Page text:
Teaching: Inspiring British children, Slumdog style
By Max Davidson
A radical new teaching method that has been pioneered in India, Africa and Latin America is catching on in Britain, says Max Davidson.
"I don’t mind children cribbing answers off other children," says Sugata Mitra, Professor of Educational Technology at the University of Newcastle. "It’s one of the ways they can learn. I also don’t think there should be too many constraints on what they can look at on the internet."
Have your say: How can we encourage children to think for themselves?
Controversial views, perhaps, but then Professor Mitra, originally from India, is no stranger to controversy. He is an educational radical whose unorthodox experiments in the slums of New Delhi – experiments that were part of the inspiration for the blockbuster film Slumdog Millionaire – have sent ripples around the world.
In what became known as the Hole in the Wall project, Mitra simply knocked through a wall in his Delhi office and installed a computer with an internet connection for the local slum children to discover. To his delight he found that they soon became fully fledged autodidacts, teaching themselves English, maths and other subjects.
"It became obvious that children were capable of working by themselves, without help from teachers," Mitra says. More to the point, the children wanted to learn, not just play computer games.
His one quibble about the movie, which drew on his findings, was that it was not called Slumdog Nobel Laureate. "After all, the whole point of the Hole in the Wall project was to encourage children to think beyond monetary gain and want to change the world, not simply become rich."
As his academic standing rocketed, Mitra conducted similar experiments in other parts of the world, from Africa to Latin America. He is now working with children at three schools in the north-east of England, including St Aidan’s C of E primary in Gateshead, where nine-year-old children are to be found researching school topics on computers, unaided by teachers. The result is what Mitra calls a Self-Organised Learning Environment, or SOLE.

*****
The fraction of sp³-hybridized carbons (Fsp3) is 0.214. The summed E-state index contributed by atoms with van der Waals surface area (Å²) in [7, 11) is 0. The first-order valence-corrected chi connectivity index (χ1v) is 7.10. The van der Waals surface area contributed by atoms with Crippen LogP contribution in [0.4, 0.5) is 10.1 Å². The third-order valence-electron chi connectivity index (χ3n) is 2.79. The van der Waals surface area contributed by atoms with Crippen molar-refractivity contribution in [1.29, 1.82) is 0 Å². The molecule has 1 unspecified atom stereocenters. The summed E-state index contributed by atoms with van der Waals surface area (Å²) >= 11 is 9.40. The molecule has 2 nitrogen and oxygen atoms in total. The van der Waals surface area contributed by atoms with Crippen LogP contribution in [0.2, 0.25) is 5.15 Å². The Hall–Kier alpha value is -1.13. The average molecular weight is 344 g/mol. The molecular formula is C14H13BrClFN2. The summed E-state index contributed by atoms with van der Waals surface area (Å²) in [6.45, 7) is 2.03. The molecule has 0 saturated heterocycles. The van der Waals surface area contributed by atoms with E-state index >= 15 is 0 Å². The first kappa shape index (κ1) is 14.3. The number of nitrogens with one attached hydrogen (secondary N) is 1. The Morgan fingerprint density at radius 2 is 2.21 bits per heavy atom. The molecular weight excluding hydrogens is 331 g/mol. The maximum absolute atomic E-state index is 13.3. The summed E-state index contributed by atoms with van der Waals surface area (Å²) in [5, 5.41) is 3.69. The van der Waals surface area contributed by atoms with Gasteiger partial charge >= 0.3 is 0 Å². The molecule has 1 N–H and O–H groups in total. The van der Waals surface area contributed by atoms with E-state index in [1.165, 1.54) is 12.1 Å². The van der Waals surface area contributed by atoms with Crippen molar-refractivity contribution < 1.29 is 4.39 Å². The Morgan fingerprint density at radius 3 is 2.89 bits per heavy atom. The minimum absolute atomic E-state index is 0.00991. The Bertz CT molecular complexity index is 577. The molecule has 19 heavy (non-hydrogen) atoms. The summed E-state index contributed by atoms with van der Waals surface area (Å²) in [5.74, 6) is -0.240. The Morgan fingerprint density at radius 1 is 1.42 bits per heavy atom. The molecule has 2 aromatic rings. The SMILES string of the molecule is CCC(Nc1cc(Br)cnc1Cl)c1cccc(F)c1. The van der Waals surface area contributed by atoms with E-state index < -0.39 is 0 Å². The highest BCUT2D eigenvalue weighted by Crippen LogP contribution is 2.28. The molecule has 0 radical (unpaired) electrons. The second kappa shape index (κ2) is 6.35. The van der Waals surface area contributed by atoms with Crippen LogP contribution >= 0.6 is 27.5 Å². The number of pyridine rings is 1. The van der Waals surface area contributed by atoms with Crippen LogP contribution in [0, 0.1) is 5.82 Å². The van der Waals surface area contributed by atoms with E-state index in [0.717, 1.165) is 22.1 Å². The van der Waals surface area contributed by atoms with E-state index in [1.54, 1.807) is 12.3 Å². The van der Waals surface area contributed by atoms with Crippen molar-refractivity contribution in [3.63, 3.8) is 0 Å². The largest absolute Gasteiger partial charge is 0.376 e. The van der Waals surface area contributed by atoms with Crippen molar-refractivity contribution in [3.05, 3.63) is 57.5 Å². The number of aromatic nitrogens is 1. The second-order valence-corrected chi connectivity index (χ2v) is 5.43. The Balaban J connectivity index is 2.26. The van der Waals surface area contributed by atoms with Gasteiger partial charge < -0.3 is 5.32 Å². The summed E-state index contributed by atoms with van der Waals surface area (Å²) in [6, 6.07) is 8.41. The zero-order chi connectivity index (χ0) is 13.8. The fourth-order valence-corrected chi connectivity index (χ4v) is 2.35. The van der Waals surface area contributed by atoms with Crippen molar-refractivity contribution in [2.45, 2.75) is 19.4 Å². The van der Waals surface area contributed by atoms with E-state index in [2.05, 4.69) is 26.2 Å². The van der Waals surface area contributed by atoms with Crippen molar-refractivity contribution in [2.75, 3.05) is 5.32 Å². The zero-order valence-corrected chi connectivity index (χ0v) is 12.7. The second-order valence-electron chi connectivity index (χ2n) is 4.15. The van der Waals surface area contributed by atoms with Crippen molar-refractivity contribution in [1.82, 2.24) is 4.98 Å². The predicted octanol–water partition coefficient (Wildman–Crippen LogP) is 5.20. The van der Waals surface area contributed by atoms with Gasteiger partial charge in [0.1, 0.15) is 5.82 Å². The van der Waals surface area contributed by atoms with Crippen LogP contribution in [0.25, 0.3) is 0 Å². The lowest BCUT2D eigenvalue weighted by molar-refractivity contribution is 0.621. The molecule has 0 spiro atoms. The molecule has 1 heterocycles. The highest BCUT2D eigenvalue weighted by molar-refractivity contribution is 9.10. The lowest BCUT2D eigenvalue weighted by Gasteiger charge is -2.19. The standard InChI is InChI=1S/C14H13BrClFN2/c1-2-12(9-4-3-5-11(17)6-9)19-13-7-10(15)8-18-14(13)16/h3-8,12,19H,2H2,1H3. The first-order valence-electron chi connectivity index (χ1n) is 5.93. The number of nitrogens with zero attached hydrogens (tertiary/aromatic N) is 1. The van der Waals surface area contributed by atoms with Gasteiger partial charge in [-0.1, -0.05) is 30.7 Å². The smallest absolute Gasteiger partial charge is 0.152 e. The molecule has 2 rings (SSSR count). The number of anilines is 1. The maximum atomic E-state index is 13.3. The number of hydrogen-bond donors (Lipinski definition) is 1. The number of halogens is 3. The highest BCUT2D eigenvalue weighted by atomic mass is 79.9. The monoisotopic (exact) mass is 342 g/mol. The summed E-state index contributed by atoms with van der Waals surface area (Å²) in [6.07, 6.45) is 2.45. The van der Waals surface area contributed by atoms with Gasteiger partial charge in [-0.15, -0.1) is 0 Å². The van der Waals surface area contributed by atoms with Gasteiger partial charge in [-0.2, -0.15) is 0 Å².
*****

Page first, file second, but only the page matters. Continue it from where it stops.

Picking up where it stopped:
How does SOLE work in practice? "The children are given a SATS or GCSE question, then divided into groups of four, each group with its own computer, and given half an hour, say, to find the answer via Google, Wikipedia or other websites. The groups compete with each other, which is good, but children also range freely around the room, seeing what other groups are doing, which is also good. There is a healthy mixture of competition and collaboration," Mitra says.
Sometimes a teacher is there but for Mitra the presence of a teacher can be a problem not a solution. "If children know there is someone standing over them who knows all the answers, they are less inclined to find the answers for themselves. It would be better, in a way, if any adults present were completely uneducated. There is nothing children like more than passing on information they have just discovered to people who may not already have it – an elderly grandmother, for instance."
Gateshead is a long way from New Delhi and these are not slum children, but it is significant that the English schools Mitra has chosen for his experiment are in areas of social deprivation, rather than middle-class enclaves. "The best schools tend to have the best teachers, not to mention parents who supervise homework, so there is less need for self-organised learning," he says. "But where a child comes from a less supportive home environment, where there are family tensions perhaps, their schoolwork can suffer. They need to be taught to think and study for themselves."
© The Telegraph Group